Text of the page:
Itís about that time of year when this devastating disease of pines begins to become more apparent. We saw fewer cases of pine wilt this spring than in most years, but it will be interesting to see whether the near-continual rains over most of the state will delay the appearance of this perennial problem. Pine wilt is caused by the pinewood nematode. It is vectored (spread) by the sawyer beetle and a few related long-horned beetles. Many readers are familiar with nematodes as soil- or root-related pathogens, but in this case the nematode lives in the wood of the tree. The nematode is microscopic and causes blockage of the water-conducting tissues--resulting in a wilt symptom much like the fungal wilt diseases. The nematodes are not visible with the naked eye, but symptoms are quite apparent.
Pine wilt causes a sudden decline and death of an entire tree within a few weeks or a few months after the first sign of disease. Symptoms occur in four stages: Needles initially appear light grayish green, then yellowish green, then yellowish brown, and finally completely brown. An affected tree shows this color change either branch by branch or over the entire tree. The exception may be on Austrian pine--we have documented positive cases of pinewood nematodes in Austrian pine that initially showed symptoms on branch tips only. Pines with root problems, water-related stress, or cold injury decline from the top downward, or starting at the bottom and moving up the tree, or possibly from the tips inward. Needle color, however, does not progress from gray green to brown. Instead, necrosis is fairly quick with these noninfectious problems.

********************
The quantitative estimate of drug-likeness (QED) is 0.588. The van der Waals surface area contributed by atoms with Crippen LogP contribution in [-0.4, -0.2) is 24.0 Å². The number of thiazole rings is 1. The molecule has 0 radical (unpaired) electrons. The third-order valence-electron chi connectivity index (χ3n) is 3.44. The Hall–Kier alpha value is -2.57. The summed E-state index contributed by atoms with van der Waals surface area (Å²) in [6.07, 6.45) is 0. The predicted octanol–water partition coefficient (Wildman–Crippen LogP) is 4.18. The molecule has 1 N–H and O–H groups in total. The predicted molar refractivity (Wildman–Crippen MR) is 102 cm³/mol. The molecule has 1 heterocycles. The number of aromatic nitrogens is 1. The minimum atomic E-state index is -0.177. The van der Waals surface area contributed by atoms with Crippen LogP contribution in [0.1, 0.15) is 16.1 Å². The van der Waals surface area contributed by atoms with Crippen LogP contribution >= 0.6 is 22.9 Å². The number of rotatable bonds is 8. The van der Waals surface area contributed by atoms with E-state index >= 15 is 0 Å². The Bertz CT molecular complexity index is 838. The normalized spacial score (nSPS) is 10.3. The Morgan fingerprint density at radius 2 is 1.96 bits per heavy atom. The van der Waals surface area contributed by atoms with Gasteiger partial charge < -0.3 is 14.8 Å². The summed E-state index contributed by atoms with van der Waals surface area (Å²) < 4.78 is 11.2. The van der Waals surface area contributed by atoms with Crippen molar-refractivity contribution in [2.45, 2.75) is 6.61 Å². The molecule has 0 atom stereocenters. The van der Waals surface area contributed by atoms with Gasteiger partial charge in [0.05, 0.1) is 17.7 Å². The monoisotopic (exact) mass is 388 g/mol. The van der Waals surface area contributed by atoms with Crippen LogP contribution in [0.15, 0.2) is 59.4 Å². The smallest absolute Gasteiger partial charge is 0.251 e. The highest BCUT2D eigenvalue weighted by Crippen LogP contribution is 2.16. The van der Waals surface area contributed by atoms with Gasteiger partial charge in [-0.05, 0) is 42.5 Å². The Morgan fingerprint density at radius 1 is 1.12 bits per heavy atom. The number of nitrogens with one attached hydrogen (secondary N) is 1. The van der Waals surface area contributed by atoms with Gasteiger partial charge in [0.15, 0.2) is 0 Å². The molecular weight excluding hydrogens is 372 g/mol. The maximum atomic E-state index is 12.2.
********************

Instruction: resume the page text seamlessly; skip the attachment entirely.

Samples to be tested for pine wilt should be sent to the Plant Clinic or another lab where a nematologist is available. Our fee is $15. Branch samples should be one to two inches in diameter and long enough to put into a vise so that wood discs can be cut from both ends of the branch. The pinewood nematode is not uniformly distributed within a tree. We find that the most reliable samples are from branches that have brown needles still attached.
There are no known effective chemical controls for pine wilt or its vector. Affected trees should be burned or buried to reduce reservoirs of infection. (Recent research shows that it is probably safe to chip the trees for mulch. Still, you might want to compost the mulch before use or spread it out to dry before placing it near pines.) Prune dead branches from live trees to minimize attractiveness to beetle feeding. Beetles that emerge from the dead wood may carry the nematode and fly to healthy pines several miles away. When the beetle feeds on a healthy pine, it may transmit the nematode to the tree through feeding wounds. The nematode enters the resin canal and eventually clogs the water transport system of the tree.
Replace dead pines with Norway or blue spruce, Douglas-fir, cedar, hemlock, or other nonsusceptible species. Consult Report on Plant Diseases No. 1104 for details about this disease.